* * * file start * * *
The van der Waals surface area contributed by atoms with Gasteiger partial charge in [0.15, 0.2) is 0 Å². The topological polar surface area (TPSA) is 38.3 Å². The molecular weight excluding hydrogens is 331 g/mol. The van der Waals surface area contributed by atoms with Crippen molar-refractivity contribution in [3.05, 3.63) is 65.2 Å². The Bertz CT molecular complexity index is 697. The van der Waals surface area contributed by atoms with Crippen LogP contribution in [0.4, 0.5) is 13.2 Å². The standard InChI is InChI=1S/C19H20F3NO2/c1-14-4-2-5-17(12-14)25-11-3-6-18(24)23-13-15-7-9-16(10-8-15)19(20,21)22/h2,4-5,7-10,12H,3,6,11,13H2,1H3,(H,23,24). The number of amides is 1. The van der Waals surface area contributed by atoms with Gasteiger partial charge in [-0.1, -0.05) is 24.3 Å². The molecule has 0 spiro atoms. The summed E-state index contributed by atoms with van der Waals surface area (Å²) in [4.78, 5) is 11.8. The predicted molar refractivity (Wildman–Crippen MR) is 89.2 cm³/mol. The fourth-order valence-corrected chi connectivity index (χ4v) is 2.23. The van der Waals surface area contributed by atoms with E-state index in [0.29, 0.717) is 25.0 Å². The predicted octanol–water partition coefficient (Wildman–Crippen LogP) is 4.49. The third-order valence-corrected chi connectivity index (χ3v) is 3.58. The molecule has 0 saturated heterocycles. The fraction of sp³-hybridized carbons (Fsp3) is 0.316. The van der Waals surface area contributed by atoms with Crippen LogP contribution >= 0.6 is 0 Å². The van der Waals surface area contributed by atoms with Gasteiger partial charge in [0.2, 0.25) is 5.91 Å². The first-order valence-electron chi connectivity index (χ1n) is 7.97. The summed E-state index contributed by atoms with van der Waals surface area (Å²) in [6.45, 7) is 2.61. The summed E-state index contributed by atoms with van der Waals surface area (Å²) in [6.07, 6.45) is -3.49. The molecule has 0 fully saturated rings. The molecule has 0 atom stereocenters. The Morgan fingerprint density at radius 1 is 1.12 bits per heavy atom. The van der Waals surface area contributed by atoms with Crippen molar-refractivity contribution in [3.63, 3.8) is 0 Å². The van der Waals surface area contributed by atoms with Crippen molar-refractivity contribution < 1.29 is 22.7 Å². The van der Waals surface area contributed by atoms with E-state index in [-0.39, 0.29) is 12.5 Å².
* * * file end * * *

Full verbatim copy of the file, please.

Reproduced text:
The van der Waals surface area contributed by atoms with Gasteiger partial charge in [0.15, 0.2) is 0 Å². The topological polar surface area (TPSA) is 38.3 Å². The molecular weight excluding hydrogens is 331 g/mol. The van der Waals surface area contributed by atoms with Crippen molar-refractivity contribution in [3.05, 3.63) is 65.2 Å². The Bertz CT molecular complexity index is 697. The van der Waals surface area contributed by atoms with Crippen LogP contribution in [0.4, 0.5) is 13.2 Å². The standard InChI is InChI=1S/C19H20F3NO2/c1-14-4-2-5-17(12-14)25-11-3-6-18(24)23-13-15-7-9-16(10-8-15)19(20,21)22/h2,4-5,7-10,12H,3,6,11,13H2,1H3,(H,23,24). The number of amides is 1. The van der Waals surface area contributed by atoms with Gasteiger partial charge in [-0.1, -0.05) is 24.3 Å². The molecule has 0 spiro atoms. The summed E-state index contributed by atoms with van der Waals surface area (Å²) in [4.78, 5) is 11.8. The predicted molar refractivity (Wildman–Crippen MR) is 89.2 cm³/mol. The fourth-order valence-corrected chi connectivity index (χ4v) is 2.23. The van der Waals surface area contributed by atoms with E-state index in [0.29, 0.717) is 25.0 Å². The predicted octanol–water partition coefficient (Wildman–Crippen LogP) is 4.49. The third-order valence-corrected chi connectivity index (χ3v) is 3.58. The molecule has 0 saturated heterocycles. The fraction of sp³-hybridized carbons (Fsp3) is 0.316. The van der Waals surface area contributed by atoms with Crippen LogP contribution >= 0.6 is 0 Å². The van der Waals surface area contributed by atoms with Gasteiger partial charge in [0.2, 0.25) is 5.91 Å². The first-order valence-electron chi connectivity index (χ1n) is 7.97. The summed E-state index contributed by atoms with van der Waals surface area (Å²) in [6.45, 7) is 2.61. The summed E-state index contributed by atoms with van der Waals surface area (Å²) in [6.07, 6.45) is -3.49. The molecule has 0 fully saturated rings. The molecule has 0 atom stereocenters. The Morgan fingerprint density at radius 1 is 1.12 bits per heavy atom. The van der Waals surface area contributed by atoms with Crippen molar-refractivity contribution in [3.63, 3.8) is 0 Å². The van der Waals surface area contributed by atoms with Crippen molar-refractivity contribution < 1.29 is 22.7 Å². The van der Waals surface area contributed by atoms with E-state index in [-0.39, 0.29) is 12.5 Å².